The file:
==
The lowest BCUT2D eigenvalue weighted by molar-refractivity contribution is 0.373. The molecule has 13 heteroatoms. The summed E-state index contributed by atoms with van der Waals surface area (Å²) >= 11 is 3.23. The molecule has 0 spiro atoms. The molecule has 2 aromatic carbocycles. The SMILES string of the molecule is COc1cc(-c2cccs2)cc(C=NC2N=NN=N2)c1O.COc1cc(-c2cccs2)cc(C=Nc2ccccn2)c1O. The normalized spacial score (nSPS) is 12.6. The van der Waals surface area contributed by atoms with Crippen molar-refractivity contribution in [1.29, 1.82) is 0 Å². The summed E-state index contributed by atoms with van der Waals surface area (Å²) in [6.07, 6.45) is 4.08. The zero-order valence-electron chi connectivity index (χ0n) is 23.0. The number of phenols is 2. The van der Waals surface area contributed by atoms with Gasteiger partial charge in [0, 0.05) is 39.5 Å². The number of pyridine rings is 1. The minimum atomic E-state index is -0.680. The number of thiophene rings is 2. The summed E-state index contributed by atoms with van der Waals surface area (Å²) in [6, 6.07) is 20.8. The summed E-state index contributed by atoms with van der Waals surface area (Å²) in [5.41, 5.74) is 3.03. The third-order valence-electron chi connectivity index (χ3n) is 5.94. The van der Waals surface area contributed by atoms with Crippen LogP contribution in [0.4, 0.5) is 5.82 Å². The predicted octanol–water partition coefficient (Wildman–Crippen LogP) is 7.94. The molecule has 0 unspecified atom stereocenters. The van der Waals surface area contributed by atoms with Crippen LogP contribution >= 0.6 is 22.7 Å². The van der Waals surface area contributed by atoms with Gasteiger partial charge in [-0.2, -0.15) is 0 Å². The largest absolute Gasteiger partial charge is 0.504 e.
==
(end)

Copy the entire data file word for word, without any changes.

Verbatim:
The lowest BCUT2D eigenvalue weighted by molar-refractivity contribution is 0.373. The molecule has 13 heteroatoms. The summed E-state index contributed by atoms with van der Waals surface area (Å²) >= 11 is 3.23. The molecule has 0 spiro atoms. The molecule has 2 aromatic carbocycles. The SMILES string of the molecule is COc1cc(-c2cccs2)cc(C=NC2N=NN=N2)c1O.COc1cc(-c2cccs2)cc(C=Nc2ccccn2)c1O. The normalized spacial score (nSPS) is 12.6. The van der Waals surface area contributed by atoms with Crippen molar-refractivity contribution in [1.29, 1.82) is 0 Å². The summed E-state index contributed by atoms with van der Waals surface area (Å²) in [6.07, 6.45) is 4.08. The zero-order valence-electron chi connectivity index (χ0n) is 23.0. The number of phenols is 2. The van der Waals surface area contributed by atoms with Gasteiger partial charge in [0, 0.05) is 39.5 Å². The number of pyridine rings is 1. The minimum atomic E-state index is -0.680. The number of thiophene rings is 2. The summed E-state index contributed by atoms with van der Waals surface area (Å²) in [6, 6.07) is 20.8. The summed E-state index contributed by atoms with van der Waals surface area (Å²) in [5.41, 5.74) is 3.03. The third-order valence-electron chi connectivity index (χ3n) is 5.94. The van der Waals surface area contributed by atoms with Crippen LogP contribution in [0.4, 0.5) is 5.82 Å². The predicted octanol–water partition coefficient (Wildman–Crippen LogP) is 7.94. The molecule has 0 unspecified atom stereocenters. The van der Waals surface area contributed by atoms with Crippen LogP contribution >= 0.6 is 22.7 Å². The van der Waals surface area contributed by atoms with Gasteiger partial charge in [-0.2, -0.15) is 0 Å². The largest absolute Gasteiger partial charge is 0.504 e.